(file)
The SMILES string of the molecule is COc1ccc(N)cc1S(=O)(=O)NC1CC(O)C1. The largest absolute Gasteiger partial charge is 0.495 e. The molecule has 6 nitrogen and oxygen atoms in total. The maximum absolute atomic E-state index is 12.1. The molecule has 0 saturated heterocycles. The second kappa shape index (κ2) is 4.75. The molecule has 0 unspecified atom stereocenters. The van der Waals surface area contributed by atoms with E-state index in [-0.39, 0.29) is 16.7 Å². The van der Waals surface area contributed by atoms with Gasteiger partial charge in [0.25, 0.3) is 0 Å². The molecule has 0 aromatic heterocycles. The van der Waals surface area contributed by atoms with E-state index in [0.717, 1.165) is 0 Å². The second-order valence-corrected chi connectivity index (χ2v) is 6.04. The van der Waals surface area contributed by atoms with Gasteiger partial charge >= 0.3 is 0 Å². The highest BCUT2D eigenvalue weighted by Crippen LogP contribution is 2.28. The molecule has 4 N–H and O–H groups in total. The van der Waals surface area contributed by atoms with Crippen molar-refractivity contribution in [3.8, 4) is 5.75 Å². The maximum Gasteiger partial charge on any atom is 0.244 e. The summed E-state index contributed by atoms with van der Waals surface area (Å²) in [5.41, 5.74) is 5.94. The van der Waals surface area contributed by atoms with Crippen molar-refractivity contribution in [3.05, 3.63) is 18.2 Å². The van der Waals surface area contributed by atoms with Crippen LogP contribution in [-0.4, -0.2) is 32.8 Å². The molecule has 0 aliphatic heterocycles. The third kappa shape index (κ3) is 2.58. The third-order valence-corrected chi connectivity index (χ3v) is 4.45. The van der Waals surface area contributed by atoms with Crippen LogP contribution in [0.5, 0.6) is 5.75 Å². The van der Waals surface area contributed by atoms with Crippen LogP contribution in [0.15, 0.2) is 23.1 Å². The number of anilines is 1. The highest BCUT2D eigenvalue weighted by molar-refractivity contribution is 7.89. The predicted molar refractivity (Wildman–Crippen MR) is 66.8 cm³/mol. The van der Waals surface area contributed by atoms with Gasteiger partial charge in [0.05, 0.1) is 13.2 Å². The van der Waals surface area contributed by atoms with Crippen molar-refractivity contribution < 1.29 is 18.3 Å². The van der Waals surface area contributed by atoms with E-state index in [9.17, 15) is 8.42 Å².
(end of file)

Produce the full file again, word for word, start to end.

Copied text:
The SMILES string of the molecule is COc1ccc(N)cc1S(=O)(=O)NC1CC(O)C1. The largest absolute Gasteiger partial charge is 0.495 e. The molecule has 6 nitrogen and oxygen atoms in total. The maximum absolute atomic E-state index is 12.1. The molecule has 0 saturated heterocycles. The second kappa shape index (κ2) is 4.75. The molecule has 0 unspecified atom stereocenters. The van der Waals surface area contributed by atoms with E-state index in [-0.39, 0.29) is 16.7 Å². The van der Waals surface area contributed by atoms with Gasteiger partial charge in [0.25, 0.3) is 0 Å². The molecule has 0 aromatic heterocycles. The van der Waals surface area contributed by atoms with E-state index in [0.717, 1.165) is 0 Å². The second-order valence-corrected chi connectivity index (χ2v) is 6.04. The van der Waals surface area contributed by atoms with Gasteiger partial charge >= 0.3 is 0 Å². The highest BCUT2D eigenvalue weighted by Crippen LogP contribution is 2.28. The molecule has 4 N–H and O–H groups in total. The van der Waals surface area contributed by atoms with Crippen molar-refractivity contribution in [3.8, 4) is 5.75 Å². The maximum Gasteiger partial charge on any atom is 0.244 e. The summed E-state index contributed by atoms with van der Waals surface area (Å²) in [5.41, 5.74) is 5.94. The van der Waals surface area contributed by atoms with Crippen molar-refractivity contribution in [3.05, 3.63) is 18.2 Å². The van der Waals surface area contributed by atoms with Crippen LogP contribution in [-0.4, -0.2) is 32.8 Å². The molecule has 0 aliphatic heterocycles. The third kappa shape index (κ3) is 2.58. The third-order valence-corrected chi connectivity index (χ3v) is 4.45. The van der Waals surface area contributed by atoms with Crippen LogP contribution in [0.5, 0.6) is 5.75 Å². The van der Waals surface area contributed by atoms with Crippen LogP contribution in [0.15, 0.2) is 23.1 Å². The number of anilines is 1. The highest BCUT2D eigenvalue weighted by molar-refractivity contribution is 7.89. The predicted molar refractivity (Wildman–Crippen MR) is 66.8 cm³/mol. The van der Waals surface area contributed by atoms with Gasteiger partial charge in [0.05, 0.1) is 13.2 Å². The van der Waals surface area contributed by atoms with Crippen molar-refractivity contribution < 1.29 is 18.3 Å². The van der Waals surface area contributed by atoms with E-state index in [9.17, 15) is 8.42 Å².